Google announced this week a project it has been working on to develop a faster, more accurate, and more comprehensive search engine. The announcement of the project, code-named ‘Caffeine’ (a clever play on words implying that the project will boost speed), seems a little out of character for Google which usually makes these sort of search engine tweaks under the radar. One thing that the announcement of Caffeine accomplished though is to divert attention away from Microsoft’s Bing search engine and the Microsoft/Yahoo partnership news and put Google search back in the headlines, as mentioned by Tony Bradley in his PC World’s article.
The project’s still under construction but Google is now quite confident about the new version of its search engine and has released the Caffeine vession for public usage.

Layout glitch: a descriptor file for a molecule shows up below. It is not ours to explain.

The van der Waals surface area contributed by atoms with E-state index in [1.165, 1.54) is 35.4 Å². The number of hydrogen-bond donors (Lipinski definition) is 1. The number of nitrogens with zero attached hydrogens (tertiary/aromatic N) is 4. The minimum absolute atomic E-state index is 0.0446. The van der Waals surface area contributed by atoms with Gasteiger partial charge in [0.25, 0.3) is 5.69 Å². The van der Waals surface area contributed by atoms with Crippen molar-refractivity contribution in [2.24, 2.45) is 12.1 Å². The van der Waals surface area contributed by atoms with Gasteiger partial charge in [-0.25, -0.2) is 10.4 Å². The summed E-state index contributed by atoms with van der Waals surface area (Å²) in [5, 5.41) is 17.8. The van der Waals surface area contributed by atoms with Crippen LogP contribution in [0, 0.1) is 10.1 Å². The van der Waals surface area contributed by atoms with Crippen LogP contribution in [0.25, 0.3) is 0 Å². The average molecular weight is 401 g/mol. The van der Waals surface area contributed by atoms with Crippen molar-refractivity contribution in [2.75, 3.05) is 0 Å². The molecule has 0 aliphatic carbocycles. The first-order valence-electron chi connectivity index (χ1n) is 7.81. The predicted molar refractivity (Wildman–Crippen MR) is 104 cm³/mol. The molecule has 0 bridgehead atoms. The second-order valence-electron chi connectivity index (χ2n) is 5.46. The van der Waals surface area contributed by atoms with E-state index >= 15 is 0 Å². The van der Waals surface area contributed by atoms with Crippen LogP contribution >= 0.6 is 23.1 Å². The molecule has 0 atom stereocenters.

Google states that the aim of developing a new search engine is to improve the Crawling, Indexing and returning most relevant pages. Below is a small extract from Google’s official blog :
To build a great web search engine, you need to:
- Crawl a large chunk of the web.
- Index the resulting pages and compute how reputable those pages are.
- Rank and return the most relevant pages for users’ queries as quickly as possible.
For the last several months, a large team of Googlers has been working on a secret project: a next-generation architecture for Google’s web search. It’s the first step in a process that will let us push the envelope on size, indexing speed, accuracy, comprehensiveness and other dimensions. The new infrastructure sits “under the hood” of Google’s search engine, which means that most users won’t notice a difference in search results. But web developers and power searchers might notice a few differences, so we’re opening up a web developer preview to collect feedback.
Stay tuned for more.